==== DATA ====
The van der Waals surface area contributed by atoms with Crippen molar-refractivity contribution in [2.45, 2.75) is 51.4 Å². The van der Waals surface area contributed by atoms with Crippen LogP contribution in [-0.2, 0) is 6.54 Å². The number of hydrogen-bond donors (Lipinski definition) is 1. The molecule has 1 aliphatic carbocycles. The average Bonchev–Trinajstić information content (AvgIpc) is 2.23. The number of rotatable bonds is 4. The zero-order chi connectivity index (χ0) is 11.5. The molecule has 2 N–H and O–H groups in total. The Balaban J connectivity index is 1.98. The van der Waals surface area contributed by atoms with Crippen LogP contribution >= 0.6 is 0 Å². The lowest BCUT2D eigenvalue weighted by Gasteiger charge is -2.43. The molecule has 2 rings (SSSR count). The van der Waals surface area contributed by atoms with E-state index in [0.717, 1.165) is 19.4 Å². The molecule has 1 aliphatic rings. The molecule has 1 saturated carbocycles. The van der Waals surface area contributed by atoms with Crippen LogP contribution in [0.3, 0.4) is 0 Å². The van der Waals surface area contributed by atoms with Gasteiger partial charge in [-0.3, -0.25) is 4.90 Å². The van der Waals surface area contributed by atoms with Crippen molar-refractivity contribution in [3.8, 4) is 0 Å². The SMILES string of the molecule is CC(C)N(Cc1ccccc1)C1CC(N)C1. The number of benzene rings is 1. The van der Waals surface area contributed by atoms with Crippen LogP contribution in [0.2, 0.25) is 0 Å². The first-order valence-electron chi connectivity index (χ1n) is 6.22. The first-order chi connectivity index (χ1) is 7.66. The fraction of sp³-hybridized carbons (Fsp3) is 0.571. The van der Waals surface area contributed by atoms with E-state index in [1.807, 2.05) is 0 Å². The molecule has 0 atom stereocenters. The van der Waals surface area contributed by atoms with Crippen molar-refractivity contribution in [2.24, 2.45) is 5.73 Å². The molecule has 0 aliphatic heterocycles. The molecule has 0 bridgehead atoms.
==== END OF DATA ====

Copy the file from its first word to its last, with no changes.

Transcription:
The van der Waals surface area contributed by atoms with Crippen molar-refractivity contribution in [2.45, 2.75) is 51.4 Å². The van der Waals surface area contributed by atoms with Crippen LogP contribution in [-0.2, 0) is 6.54 Å². The number of hydrogen-bond donors (Lipinski definition) is 1. The molecule has 1 aliphatic carbocycles. The average Bonchev–Trinajstić information content (AvgIpc) is 2.23. The number of rotatable bonds is 4. The zero-order chi connectivity index (χ0) is 11.5. The molecule has 2 N–H and O–H groups in total. The Balaban J connectivity index is 1.98. The van der Waals surface area contributed by atoms with Crippen LogP contribution >= 0.6 is 0 Å². The lowest BCUT2D eigenvalue weighted by Gasteiger charge is -2.43. The molecule has 2 rings (SSSR count). The van der Waals surface area contributed by atoms with E-state index in [0.717, 1.165) is 19.4 Å². The molecule has 1 aliphatic rings. The molecule has 1 saturated carbocycles. The van der Waals surface area contributed by atoms with Crippen LogP contribution in [0.3, 0.4) is 0 Å². The van der Waals surface area contributed by atoms with Gasteiger partial charge in [-0.3, -0.25) is 4.90 Å². The van der Waals surface area contributed by atoms with Crippen molar-refractivity contribution in [3.8, 4) is 0 Å². The SMILES string of the molecule is CC(C)N(Cc1ccccc1)C1CC(N)C1. The number of benzene rings is 1. The van der Waals surface area contributed by atoms with Crippen LogP contribution in [0.2, 0.25) is 0 Å². The first-order valence-electron chi connectivity index (χ1n) is 6.22. The first-order chi connectivity index (χ1) is 7.66. The fraction of sp³-hybridized carbons (Fsp3) is 0.571. The van der Waals surface area contributed by atoms with E-state index in [1.807, 2.05) is 0 Å². The molecule has 0 atom stereocenters. The van der Waals surface area contributed by atoms with Crippen molar-refractivity contribution in [2.24, 2.45) is 5.73 Å². The molecule has 0 aliphatic heterocycles. The molecule has 0 bridgehead atoms.